By Mike Mooneyham
April 8, 2001
Vince McMahon’s recent acquisition of World Championship Wrestling gave the third-generation promoter something he has wanted since he began his national expansion in 1984. And that’s total control of the wrestling business.
While WCW will, for storyline purposes, run independently of the WWF, the truth of the matter is that Vince McMahon remains master of a great wrestling universe. Al though there will be a sense of competition among the two organizations, in reality both will be operated out of WWF head quarters in Stamford, Conn.
With Paul Heyman having all but officially closed the casket of ECW, what remains is a big void in the national wrestling scene. That vacuum does, however, open the door for an ambitious upstart promotion to make a dent, regionally if not nationally.
[ad#MikeMooneyham-336×280]One of the more interesting possibilities, especially for fans in the Carolinas, surfaced last week. Fourteen-time world heavyweight champion Ric Flair announced on Mark Packer’s “Primetime Sports” radio show in Charlotte on Thursday that he would be interested in starting his own promotion. Flair, who appeared as the in-studio guest co-host of the sports talk radio show that is hosted by the son of CBS basketball analyst Billy Packer, said that while he still held out hope of signing with the WWF, he wouldn’t rule out the possibility of forming his own regional wrestling company based out of Charlotte.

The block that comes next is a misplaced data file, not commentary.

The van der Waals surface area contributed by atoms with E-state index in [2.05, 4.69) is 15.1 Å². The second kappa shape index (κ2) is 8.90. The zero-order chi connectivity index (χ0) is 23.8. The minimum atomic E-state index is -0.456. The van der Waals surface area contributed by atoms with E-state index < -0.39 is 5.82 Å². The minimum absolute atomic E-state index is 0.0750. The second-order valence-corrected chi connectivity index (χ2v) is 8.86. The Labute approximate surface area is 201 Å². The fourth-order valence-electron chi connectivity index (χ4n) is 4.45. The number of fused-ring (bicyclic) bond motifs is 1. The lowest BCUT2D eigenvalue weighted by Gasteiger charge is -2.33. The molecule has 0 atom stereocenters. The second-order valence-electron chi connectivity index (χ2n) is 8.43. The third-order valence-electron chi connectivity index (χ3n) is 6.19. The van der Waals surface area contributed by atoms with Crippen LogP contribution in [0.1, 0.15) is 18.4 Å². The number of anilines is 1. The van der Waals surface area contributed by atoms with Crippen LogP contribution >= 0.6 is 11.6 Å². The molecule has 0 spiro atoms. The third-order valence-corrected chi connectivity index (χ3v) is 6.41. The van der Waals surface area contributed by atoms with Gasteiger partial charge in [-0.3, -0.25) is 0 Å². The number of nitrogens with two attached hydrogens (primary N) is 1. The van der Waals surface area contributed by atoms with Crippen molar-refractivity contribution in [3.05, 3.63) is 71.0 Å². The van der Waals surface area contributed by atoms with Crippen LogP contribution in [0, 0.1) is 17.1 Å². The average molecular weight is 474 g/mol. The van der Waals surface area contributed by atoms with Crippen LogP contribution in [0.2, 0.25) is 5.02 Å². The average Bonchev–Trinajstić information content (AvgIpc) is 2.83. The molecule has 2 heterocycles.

“Actually, what I said,” Flair emphasized, “is that if I wasn’t working for a major company, I thought the Mid-Atlantic area would reopen. And I meant that seriously.”
Flair, who confirmed that he has been approached by a number of major personalities (including John Boy & Billy) about cross-promoting, said he has talked to David Crockett about the possibility.
“I would consider it only if one promotion continues to run around the world, and I’m not a part of it,” said Flair. “Then I’d be involved in that other promotion. We could drive around the Carolinas and do 10 towns a month. It could really be successful.”
Among the many names looking to form their own promotions are Jeff Jarrett and J.J. Dillon. Dusty Rhodes also plans to expand his Georgia-based Turnbuckle Championship Wrestling outfit. Rhodes has booked a major show May 12 in Dothan, Ala., which will include Scott Hall’s debut with the promotion. Rhodes, who hopes to do a pay-per-view in the fall, lamented the demise of wrestling on the Turner networks, but said that his own promotion will be getting television soon and that he planned to use some of the company’s names, like son Dustin, on his shows on a regular basis.[ad#MikeMooneyham-468×15]
“There are a lot of guys out there who want to do stuff,” said Flair. “They’re not going to sit around and wait. There are tons of opportunities.” Flair, who falls in the category of a number of WCW’s top stars who have consider able time remaining on their Time Warner contracts, said he would love to work for Vince McMahon if things worked out.